Certainly. Usually, learning disabled students who use voice recognition are only able to do so in certain circumstances and therefore must use other methods of writing at other times. However, they often come to view voice recognition as their text-entry method of choice whenever they have a chance. Moreover, for some students, using voice recognition for writing enables them to regain confidence in themselves as writers, and in turn to persevere with other writing methods.
Ben, a 17-year-old boy, is a clear example of this phenomenon. He is a very bright youngster who came to our program during fifth grade for an assistive technology consult because of his increasing frustration with difficulties in getting his ideas down in writing. He had used the computer and word processors for a couple of years, and he still was not working at a pace that satisfied him. His parents, who brought him to the session, were very concerned about his frustration and perception of himself as unsuccessful and even incapable. They told me later that Ben, who had always loved school, had grown to dread this daily, negative experience because it reinforced his image of himself as a poor writer. Even at that young age, Ben had even expressed a desire to quit school.
We looked at a number of "lower-tech" options, but none of these worked for Ben. He simply could not manage to write efficiently enough, even with the benefit of word prediction. However, when he first tried voice recognition, it was like watching a light go on over his head. He, and his parents, were immediately very excited by the potential they saw in this system, and they went about obtaining a system for Ben on their own that he could use at home.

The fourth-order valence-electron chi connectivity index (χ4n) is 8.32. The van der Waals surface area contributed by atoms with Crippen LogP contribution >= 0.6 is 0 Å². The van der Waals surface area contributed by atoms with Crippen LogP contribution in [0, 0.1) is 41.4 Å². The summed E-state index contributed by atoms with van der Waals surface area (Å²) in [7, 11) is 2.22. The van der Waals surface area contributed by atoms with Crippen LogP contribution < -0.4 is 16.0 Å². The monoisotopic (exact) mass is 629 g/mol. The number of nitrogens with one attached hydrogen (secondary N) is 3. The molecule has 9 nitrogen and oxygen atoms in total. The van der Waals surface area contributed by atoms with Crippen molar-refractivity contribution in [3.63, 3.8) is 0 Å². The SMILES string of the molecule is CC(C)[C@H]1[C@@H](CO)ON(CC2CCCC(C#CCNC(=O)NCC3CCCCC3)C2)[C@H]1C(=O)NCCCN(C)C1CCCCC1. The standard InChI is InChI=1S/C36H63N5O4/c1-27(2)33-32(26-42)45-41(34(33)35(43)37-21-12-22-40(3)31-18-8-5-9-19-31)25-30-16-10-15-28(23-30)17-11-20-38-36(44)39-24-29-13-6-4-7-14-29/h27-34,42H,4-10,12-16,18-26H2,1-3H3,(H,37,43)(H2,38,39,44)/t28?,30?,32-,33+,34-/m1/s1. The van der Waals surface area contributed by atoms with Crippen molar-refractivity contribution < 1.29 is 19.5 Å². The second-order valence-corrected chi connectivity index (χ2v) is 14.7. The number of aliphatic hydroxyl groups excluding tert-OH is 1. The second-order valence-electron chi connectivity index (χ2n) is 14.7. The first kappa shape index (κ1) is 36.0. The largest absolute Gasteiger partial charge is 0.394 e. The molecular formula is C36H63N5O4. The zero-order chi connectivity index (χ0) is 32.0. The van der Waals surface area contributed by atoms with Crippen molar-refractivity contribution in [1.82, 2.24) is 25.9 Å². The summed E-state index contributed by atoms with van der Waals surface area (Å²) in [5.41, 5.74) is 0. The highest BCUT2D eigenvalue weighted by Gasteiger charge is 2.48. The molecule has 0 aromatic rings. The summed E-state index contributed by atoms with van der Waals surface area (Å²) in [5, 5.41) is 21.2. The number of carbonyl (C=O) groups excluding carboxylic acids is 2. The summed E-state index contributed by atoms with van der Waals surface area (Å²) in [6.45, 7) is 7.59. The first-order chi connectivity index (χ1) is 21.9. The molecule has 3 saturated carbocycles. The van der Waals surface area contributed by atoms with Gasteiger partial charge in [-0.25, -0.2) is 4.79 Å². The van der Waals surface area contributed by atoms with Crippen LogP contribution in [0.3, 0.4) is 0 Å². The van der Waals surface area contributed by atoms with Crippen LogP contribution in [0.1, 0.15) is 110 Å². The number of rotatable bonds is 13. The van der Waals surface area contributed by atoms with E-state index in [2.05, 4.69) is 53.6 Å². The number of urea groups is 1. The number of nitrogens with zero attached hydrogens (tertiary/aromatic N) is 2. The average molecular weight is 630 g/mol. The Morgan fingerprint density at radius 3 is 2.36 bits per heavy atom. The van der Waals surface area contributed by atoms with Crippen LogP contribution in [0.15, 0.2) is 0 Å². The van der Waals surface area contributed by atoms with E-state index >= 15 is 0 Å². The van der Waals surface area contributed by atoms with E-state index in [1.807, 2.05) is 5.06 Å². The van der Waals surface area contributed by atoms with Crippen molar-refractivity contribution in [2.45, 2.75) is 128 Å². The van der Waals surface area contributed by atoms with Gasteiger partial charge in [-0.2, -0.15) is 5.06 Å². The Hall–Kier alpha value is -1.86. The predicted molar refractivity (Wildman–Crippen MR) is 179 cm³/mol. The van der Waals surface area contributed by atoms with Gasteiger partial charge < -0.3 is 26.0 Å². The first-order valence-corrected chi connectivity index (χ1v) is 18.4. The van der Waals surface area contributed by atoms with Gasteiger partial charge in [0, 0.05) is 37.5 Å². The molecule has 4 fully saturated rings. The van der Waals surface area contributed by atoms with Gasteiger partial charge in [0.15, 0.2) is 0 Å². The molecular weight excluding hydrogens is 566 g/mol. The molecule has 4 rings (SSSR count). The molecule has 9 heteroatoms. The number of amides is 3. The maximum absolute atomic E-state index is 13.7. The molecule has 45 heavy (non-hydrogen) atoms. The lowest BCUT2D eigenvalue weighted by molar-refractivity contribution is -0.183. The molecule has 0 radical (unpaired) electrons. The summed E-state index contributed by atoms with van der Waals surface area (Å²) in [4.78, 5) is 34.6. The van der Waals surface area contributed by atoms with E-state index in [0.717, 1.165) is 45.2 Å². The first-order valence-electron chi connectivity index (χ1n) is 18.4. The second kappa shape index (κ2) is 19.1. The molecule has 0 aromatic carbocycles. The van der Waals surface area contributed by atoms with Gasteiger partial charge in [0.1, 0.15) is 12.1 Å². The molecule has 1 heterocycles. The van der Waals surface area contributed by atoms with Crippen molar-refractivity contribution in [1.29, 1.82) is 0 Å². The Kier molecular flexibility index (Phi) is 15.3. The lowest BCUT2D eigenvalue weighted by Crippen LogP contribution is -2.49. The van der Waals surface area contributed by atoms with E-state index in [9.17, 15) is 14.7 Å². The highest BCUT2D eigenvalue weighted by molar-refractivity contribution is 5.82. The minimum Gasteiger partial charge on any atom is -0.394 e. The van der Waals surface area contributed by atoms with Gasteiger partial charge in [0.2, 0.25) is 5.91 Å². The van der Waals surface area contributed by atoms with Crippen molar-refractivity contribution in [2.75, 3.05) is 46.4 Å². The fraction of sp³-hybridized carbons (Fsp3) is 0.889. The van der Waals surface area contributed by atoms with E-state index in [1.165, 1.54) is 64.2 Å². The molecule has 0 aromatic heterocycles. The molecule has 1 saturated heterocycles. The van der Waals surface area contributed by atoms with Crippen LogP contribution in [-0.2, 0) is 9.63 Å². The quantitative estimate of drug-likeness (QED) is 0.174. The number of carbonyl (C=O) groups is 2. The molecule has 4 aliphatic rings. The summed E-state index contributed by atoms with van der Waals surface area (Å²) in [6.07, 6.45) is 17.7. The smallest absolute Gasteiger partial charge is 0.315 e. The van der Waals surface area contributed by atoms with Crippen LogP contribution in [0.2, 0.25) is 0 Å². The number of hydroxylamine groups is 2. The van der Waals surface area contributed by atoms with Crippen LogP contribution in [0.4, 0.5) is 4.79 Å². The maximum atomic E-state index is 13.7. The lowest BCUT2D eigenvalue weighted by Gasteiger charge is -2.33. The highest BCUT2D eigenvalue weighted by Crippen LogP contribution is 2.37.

Ben used voice recognition throughout sixth and most of seventh grade. At the end of seventh grade, two critical events occurred: he got a terrible head cold and his voice changed! During this period, the voice recognition software had great difficulty understanding his changed voice and Ben found himself typing lots of corrections for the software. Despite his frustration, Ben learned to type in the process of correcting the software. In fact, during that time, Ben became so proficient with the keyboard that he dropped voice recognition all together.
It has now been more than two years since Ben stopped using voice recognition, and he has successfully maintained his transition back to typing. He now attends an academically challenging high school in the Boston area and is doing very well. In his own estimation, Ben thinks he is an "average" writer among his peers.
Despite the fact that Ben's family bought the voice
recognition system when it was still fairly expensive, they think it was
money very well spent. His father said that using voice recognition "saved
Ben's life" in the sense that it kept him from giving up in school.